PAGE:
The bowling ball chest pieces were the vacuum-formed clear plastic I showed in earlier blog posts, painted on the inside with red and black plastic bonding paint. I peeled off the inside layer of protective covering, but I left the outside on until I was completely finished messing with the costume. A belt sander was used to even up the pieces. I used my stencil maker (Its like a sautering iron with a very fine-tipped point, I bought mine from Joann’s for about 18 dollars) to melt tiny holes all along the outside edge, and then I hand-sewed pieces of red and black elastic with ruffly edges along it to give it a finished look. I attached more of the elastic between the two pieces to make a place for snaps to be sewn, so that I could securely attach them to the dress. I also attached two hooks to each piece, one at the side of the bust line and one on the shoulder strap at the top. I might add a second hook at the top, on the other side of the strap, just for a little extra stability. After pulling off the covering plastic WOO did those pieces shine!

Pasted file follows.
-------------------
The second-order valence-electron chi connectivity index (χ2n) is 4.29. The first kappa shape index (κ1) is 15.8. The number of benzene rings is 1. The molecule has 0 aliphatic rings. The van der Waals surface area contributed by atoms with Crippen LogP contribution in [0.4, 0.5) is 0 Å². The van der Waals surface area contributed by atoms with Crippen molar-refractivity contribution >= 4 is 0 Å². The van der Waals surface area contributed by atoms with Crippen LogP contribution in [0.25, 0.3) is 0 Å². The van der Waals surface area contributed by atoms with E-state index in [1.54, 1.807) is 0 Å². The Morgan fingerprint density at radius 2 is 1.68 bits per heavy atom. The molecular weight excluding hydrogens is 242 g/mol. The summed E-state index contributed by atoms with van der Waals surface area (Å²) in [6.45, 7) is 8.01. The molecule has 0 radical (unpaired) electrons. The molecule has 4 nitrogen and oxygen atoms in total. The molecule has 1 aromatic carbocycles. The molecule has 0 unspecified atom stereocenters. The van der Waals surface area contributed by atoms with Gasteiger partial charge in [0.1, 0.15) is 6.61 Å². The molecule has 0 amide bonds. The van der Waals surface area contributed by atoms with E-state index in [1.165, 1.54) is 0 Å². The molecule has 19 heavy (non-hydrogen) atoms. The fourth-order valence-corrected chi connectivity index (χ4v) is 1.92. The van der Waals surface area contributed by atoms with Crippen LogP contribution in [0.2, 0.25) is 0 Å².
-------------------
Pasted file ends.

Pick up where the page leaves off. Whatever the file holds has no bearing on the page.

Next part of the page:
I made the chest and cards detachable for the simple reason that I couldn’t ride in a car with them on the dress. A seatbelt wouldn’t have worked properly, and I would have destroyed the cards. I’m VERY glad I made the dress that way! To attend panels and sit down I had my hubby unlink a couple cards in the back so I could sit, so that wasn’t a real problem.

I’m sad, I forgot my trident (pitchfork really, lol), but in the end I’m glad, because the convention was madness! I got bumped into a lot. I’m very glad that I didn’t wear this costume on Saturday. Funny enough, quite a few people misunderstood my costume, but it was mostly the younger con-goers. I doubt they had ever seen the Big Lebowski, but that doesn’t really matter to me. I’m glad we did this! I only wish we could attend Lebowski fest this year, because Jeff Bridges is going to be there!!!!